Ariela Abramovich Sef
IN THE GHETTO
Today is May 9th, Victory Day (1). For me it is the most important holiday of all – more important than New Year or Passover.
I was born at the end of October 1941. It was a premature birth at 12, Raguchyo Street during a round-up in the Kaunas Ghetto, when the Germans were approaching Moscow. It was very bad timing, but there was nothing to be done and when I was only five days old I went, or rather I was taken, wrapped up against my mother’s breast – to the “Great Action” (That was when the ill, the elderly, cripples and new-born babies were selected and sent off to die or, to use the German term, to do “lighter labour”, while the young and healthy were sent off to work “for the good of Germany”).
All the Jews were driven out into Democrats’ Square, which was cordoned off. Early that morning the Lithuanian volunteer policemen, who called themselves partisans, had started searching all the flats, every single cellar and attic, emptying the whole Ghetto. The SS commander, Rauca, had been in charge of the whole operation. He was standing on raised ground, so as to get a better view of the crowd: people were walking along in groups, in families, in households. The “Selection” began. Rauca pointed with his truncheon to indicate who should go to the right and who to the left. He was separating families. Relatives were pushing and straining towards each other. People did not yet realize that Right meant death and Left life. It was very cold. People were becoming more and more agitated.
Our relatives clustered tightly round me and my mother. We managed to go to the Good side, the whole of our family except Grandmother. She was old and wise – a woman, who understood everything that was going on: so as not to upset her family, she had hidden in the crowd of those ‘selected’ for death. Everyone was very worked up. Then suddenly, as I was told later, my father took three leaps over to the Bad side, hunted out and literally dragged Grandmother out of the crowd. Then with his mother, who was not aware of what was going on, he ran back to the Good, side. When they tried to stop him amidst the heart-rending weeping, noise, barking of dogs, the curses and lashings meted out by the Lithuanian Polizei, Father ran up to an officer and explained to him in fluent German that he had been given permission to go and fetch his mother.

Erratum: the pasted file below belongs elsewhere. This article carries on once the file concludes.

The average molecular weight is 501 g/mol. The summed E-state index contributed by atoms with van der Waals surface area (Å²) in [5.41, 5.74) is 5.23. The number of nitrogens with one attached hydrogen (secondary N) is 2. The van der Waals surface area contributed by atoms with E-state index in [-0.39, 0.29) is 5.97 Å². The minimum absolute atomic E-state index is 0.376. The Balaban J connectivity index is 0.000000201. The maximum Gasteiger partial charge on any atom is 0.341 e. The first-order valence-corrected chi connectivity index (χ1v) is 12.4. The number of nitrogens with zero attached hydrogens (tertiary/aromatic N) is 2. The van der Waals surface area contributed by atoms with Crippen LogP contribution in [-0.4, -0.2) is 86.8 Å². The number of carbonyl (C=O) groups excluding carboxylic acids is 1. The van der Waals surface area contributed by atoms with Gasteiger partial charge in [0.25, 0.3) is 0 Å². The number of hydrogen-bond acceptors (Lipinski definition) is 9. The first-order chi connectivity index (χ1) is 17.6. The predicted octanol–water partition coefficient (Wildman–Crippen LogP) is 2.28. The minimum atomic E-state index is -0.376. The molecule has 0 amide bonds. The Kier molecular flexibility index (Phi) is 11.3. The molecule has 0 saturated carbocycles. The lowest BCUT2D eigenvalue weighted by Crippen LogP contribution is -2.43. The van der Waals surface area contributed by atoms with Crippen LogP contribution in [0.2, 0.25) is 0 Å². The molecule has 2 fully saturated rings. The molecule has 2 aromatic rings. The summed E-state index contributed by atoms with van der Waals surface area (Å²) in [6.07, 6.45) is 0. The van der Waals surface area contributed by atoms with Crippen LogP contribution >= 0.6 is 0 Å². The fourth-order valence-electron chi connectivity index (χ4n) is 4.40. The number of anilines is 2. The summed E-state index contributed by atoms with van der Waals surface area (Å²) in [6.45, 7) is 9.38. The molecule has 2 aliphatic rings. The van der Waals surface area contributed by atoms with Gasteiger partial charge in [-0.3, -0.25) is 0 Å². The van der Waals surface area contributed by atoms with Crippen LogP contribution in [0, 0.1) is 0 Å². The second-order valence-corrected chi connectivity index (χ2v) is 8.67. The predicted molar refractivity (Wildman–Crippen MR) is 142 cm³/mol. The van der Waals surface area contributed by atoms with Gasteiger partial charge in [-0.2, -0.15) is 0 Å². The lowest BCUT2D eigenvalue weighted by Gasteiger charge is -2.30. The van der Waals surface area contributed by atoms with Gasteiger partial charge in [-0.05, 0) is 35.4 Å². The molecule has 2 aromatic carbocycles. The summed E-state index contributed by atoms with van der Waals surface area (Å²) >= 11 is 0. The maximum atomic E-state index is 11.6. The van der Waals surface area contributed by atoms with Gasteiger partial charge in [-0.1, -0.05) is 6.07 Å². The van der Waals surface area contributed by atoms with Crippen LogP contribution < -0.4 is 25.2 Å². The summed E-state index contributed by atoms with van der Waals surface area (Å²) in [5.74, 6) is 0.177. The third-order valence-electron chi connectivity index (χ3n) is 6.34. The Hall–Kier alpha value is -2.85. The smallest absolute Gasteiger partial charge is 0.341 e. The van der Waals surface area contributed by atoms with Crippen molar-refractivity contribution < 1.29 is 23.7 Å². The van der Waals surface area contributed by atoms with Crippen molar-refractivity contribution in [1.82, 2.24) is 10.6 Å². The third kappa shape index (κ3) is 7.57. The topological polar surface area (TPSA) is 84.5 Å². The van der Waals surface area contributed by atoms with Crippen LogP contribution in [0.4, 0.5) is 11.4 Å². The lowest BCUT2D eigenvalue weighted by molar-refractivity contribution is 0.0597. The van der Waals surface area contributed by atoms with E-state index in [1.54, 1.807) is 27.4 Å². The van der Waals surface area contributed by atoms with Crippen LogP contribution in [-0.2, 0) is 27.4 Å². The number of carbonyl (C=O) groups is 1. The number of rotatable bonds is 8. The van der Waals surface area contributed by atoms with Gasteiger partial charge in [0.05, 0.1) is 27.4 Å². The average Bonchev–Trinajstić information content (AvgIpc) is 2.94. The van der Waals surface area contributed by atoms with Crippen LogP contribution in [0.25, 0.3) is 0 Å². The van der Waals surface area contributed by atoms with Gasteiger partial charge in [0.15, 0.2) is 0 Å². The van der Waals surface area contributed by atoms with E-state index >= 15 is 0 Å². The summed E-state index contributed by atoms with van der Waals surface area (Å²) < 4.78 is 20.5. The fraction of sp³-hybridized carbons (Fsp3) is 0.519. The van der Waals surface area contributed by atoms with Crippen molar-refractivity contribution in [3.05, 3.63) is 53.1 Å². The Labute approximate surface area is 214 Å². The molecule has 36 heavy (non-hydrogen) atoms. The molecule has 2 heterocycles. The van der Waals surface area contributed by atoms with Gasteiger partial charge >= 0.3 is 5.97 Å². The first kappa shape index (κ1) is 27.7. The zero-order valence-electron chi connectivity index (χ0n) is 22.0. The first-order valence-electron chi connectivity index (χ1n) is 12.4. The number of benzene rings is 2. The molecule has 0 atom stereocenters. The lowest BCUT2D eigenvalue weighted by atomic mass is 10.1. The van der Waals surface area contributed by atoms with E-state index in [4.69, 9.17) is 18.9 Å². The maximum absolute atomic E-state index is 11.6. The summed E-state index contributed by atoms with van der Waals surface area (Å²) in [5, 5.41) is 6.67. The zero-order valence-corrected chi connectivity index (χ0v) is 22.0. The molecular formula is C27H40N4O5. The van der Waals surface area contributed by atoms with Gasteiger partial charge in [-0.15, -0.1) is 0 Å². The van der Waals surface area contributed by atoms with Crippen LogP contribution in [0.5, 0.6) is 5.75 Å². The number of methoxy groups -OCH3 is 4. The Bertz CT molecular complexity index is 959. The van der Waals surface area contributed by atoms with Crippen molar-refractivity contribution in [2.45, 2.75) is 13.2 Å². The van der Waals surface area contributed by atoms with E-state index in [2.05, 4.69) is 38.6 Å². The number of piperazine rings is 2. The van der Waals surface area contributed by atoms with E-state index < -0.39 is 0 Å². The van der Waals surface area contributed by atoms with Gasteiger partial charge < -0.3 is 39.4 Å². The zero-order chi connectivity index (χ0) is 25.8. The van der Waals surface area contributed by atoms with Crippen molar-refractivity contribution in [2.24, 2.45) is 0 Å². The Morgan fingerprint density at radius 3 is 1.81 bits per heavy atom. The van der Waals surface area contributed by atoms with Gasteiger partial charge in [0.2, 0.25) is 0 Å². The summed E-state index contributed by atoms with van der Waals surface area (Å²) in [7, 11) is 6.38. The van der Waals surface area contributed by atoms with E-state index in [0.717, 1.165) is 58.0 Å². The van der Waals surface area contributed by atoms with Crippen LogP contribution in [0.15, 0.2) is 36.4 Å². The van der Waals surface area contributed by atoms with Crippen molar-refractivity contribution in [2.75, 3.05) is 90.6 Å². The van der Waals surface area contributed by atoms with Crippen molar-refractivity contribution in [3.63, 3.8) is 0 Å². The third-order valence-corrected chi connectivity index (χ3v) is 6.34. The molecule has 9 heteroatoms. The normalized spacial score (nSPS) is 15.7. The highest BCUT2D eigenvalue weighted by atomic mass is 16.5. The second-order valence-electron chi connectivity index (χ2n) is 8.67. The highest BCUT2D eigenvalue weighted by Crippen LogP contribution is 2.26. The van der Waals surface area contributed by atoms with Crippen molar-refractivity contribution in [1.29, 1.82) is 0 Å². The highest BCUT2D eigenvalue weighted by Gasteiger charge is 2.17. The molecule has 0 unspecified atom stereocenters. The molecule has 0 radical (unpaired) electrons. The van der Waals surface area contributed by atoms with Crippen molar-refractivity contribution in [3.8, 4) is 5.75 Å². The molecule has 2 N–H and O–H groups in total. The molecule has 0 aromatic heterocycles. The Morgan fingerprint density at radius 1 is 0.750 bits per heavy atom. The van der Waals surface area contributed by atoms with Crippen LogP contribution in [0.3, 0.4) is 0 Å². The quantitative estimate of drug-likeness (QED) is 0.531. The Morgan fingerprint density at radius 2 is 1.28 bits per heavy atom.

“Who gave you permission?”
“Why did they give you permission?”
“What error was made?”
Before they had time to realize what was happening, Father had brought Grandmother back to the vital side.
Later my father used to be asked: “How come you weren’t afraid. You could have been shot. You’re a hero!”
“What d’you mean ‘hero’? I was simply frightened, more than everyone else. That’s why I ran”.
When life was calm and peaceful, Father was often plagued by doubts, but in serious situations I don’t really know anyone who could be more decisive. That was how he saved Grandmother.
It was more than likely that he saved our mother too on one occasion. In a garden plot next to the house where they lived Mother pulled up a carrot one evening in the dark thinking nobody would see her, but a high-ranking German officer caught her in the act. He stopped her there and then, but because he was hurrying somewhere at the time, merely instructed to report to the commandant’s office the next morning. She was bound to have been given a harsh punishment for thieving. When he first caught pinching the carrot, the officer had clearly not had time to deal with the matter. When our father came home at the end of his work shift, he found mother sobbing. It was clear that she might well be shot or, at best, be sent to the nearby camp. She kept asking:” What shall I do, what shall I do? Who will there be to look after the baby?”
Father replied in a tired, utterly calm voice, sounding even slightly indifferent: “Don’t do anything, don’t go”.
Mother did not go…
All the members of our family on Father’s side, with the exception of Uncle Beno, were granted a little longer to live.
When it became known that there was going to be another raid my Father said firmly: “Ariela’s not going to be rounded up”.
Sometimes children were placed outside the Ghetto fence or gates and would be picked up by friends or acquaintances or just complete strangers. We did not have any friends to hand.
Father gradually came round to the idea of hiding me – come what may. The other relatives regarded him as a madman. They all decided he was out of his mind, but like a paranoid he went on saying “I’m going to throw her out of here”.
The family was a warm, close-knit one and all our relatives lived close by. His sister and brothers and his parents begged him not to: “Such a lovely child! We’ve all been feeding her. You go off to work, but the child’s not even hungry. Just look how pretty she is, how beautiful”.
Grandfather kept on saying: “She’s not just a baby,. She’s a picture. What will happen to all of us? If something happens, perhaps God will help”.
Father replied that he could not take the risk and nor did he intend to start negotiating with God…